September 12, 2003
SEATTLE -- Offering a potential lifeboat to California's struggling rockfish industry, the Pacific Fishery Management Council voted Thursday to test a new approach for the entire West Coast -- one designed to turn fishermen into conservationists by giving them an ownership stake in the fish of the sea. The council unanimously voted to appoint a committee to draw up plans for implementing a quota system for rockfish, a group of colorful deep-water fish typically sold as red snapper.
The quotas, like those established on the west coast of Canada in 1997, would grant fishing operations a legal right to harvest a portion of the total catch each year -- a sharp contrast from the current U.S. approach, which imposes strict limits on where trawlers can fish and how much rockfish they can catch.
A move toward quotas drew praise from William Hogarth, director of fisheries for the U.S. National Marine Fisheries Service, the federal agency that overseas the Pacific council.
"We have to do everything we can to guide this to implementation," Hogarth told The Bee prior to the vote. "If I were king, I'd have it in place tomorrow. That's how strongly I feel about it."
The council's action followed three days of public meetings and private discussions at a Seattle airport hotel. It reflected common ground reached through a budding relationship between U.S. and Canadian trawlers, who came together following a story contrasting the countries' management systems published last April in The Bee as part of
British Columbia trawler Brian Mose, featured in that series, came directly to the meeting from his ship to recount how Canada's system had revived a troubled fishery. Before the quotas, Mose said, British Columbia's rockfish operations -- like those along the U.S. West Coast today -- were marred by overfishing, excessive waste, poor prices and ineffective government management.
Today, because they have proprietary quotas that they can manage and trade, Canadian fishermen find themselves in the maritime equivalent of a marathon, rather than a sprint -- strategically dragging their nets
when prices are higher instead of rushing to bring in the most fish first.
Mose sells about three-quarters of his 4-million-pound yearly catch to the California market, so his business actually could suffer if California's rockfish stocks rebound. But he said he came to Seattle anyway because he cares about the fish.
"I have no vested interest in coming down here," he said. "I believe in this."
Mose's visit was arranged by Dorothy Lowman, a Portland-based fisheries consultant for the conservation group Environmental Defense, who organized a trip to British Columbia for U.S. trawlers last June after reading The Bee's series.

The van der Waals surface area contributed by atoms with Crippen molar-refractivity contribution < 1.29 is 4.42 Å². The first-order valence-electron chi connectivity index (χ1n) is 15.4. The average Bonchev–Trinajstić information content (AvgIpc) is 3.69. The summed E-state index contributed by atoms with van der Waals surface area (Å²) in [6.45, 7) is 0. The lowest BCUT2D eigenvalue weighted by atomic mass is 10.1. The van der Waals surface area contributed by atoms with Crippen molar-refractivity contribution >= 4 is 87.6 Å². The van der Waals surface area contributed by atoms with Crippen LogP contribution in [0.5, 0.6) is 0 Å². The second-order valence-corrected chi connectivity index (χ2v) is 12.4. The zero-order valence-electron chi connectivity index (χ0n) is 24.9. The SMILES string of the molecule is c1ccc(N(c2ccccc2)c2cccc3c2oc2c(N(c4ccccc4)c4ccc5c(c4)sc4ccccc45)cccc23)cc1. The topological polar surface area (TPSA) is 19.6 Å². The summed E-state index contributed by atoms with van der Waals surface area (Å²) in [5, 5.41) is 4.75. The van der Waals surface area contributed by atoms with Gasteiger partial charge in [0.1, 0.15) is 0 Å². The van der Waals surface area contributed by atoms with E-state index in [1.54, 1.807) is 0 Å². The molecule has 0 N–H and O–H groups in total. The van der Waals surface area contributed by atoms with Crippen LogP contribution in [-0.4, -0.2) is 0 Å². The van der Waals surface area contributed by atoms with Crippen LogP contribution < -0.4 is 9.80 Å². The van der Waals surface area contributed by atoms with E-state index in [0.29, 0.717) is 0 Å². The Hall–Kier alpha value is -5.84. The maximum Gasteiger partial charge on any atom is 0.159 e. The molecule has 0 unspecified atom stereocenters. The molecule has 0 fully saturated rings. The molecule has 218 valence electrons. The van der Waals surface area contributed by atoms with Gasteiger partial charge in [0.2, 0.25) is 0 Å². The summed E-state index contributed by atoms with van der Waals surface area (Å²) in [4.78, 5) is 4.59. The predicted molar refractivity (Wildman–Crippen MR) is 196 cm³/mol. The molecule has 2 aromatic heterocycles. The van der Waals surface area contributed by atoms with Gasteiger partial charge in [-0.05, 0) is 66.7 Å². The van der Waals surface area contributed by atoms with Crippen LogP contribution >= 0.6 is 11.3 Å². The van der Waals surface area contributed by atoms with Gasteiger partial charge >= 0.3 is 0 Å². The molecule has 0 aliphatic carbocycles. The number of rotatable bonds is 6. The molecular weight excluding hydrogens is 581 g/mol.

"If it hadn't been for the article, I don't think we would have gone up there, frankly," Lowman said. "It had a huge impact."
Once a mainstay of the West Coast trawl fleet, rockfish populations have plunged, in part because federal managers failed to fully fathom the fish's unusual biology and how sharply warm ocean temperatures could reduce its reproduction, said Hogarth, the federal fisheries director.
"These are very long-lived species that we haven't dealt with in the past," Hogarth said. "Some of them have 80-year-plus life spans, and they reproduce sporadically."
Today, seven rockfish species along the California, Oregon and Washington coasts have been declared overfished. Scientists say it will take years, even more than a century, for them to recover. As those
populations declined, the Pacific council whittled federal limits lower and lower.
As a result of both overfishing and restrictions, the West Coast rockfish catch declined from 93.1 million pounds in 1991 to 18.5 million pounds in 2001; California's share dropped from 30.4 million pounds to 5.3 million pounds.
Last year, the Pacific council took the unprecedented step of closing more than a thousand miles of West Coast marine waters to rockfish trawling -- sowing joblessness and despair in many communities.
"If you want to see a community devastated by federal fishery regulations, come to Crescent City," said Richard Young, a trawler from the Northern California coastal community. "You can look around the
harbor and see boats that are just sitting idle."
For Young, it has been like watching his retirement shrink precipitously, day by day. "The bottom line is (Canada has) a fishery with a future and today we don't," Young told the Pacific council Thursday.
Pete Leipzig, head of the Eureka-based Fishermen's Marketing Association, which represents the 273-boat West Coast trawl fleet, joined Young to speak in favor of the quota system.
"The current system is not working," Leipzig said shortly before the vote was taken.
To Hogarth, such pro-quota testimony from the West Coast represents a dramatic shift in attitude. "Three years ago, on a visit to the West Coast, nobody wanted to talk about it," he said. "Now, they are asking me to help. And I am committed to helping."
Fish processors, on the other hand, expressed reservations. Currently, processors set the price of rockfish, but a quota system could shift more power to play the market to the trawlers.
"We're concerned about protecting our investments," said Rod Moore, executive director of the West Coast Seafood Processors Association.
Moore said many processors favor a "parallel system" of quotas for their operations.
Hogarth, however, said he is sceptical. "The (Bush) administration's position is opposed to processor shares" of quota, he said. "So from our perspective, it is an easy decision."
Quotas have become an increasingly popular solution in fishery and conservation circles. They already exist in Alaska for halibut and sablefish -- and have brought improvement there.
But West Coast quotas remained on the Pacific council's back burner for several years because of a federal moratorium on them. That moratorium was lifted last year, clearing the way for Thursday's vote.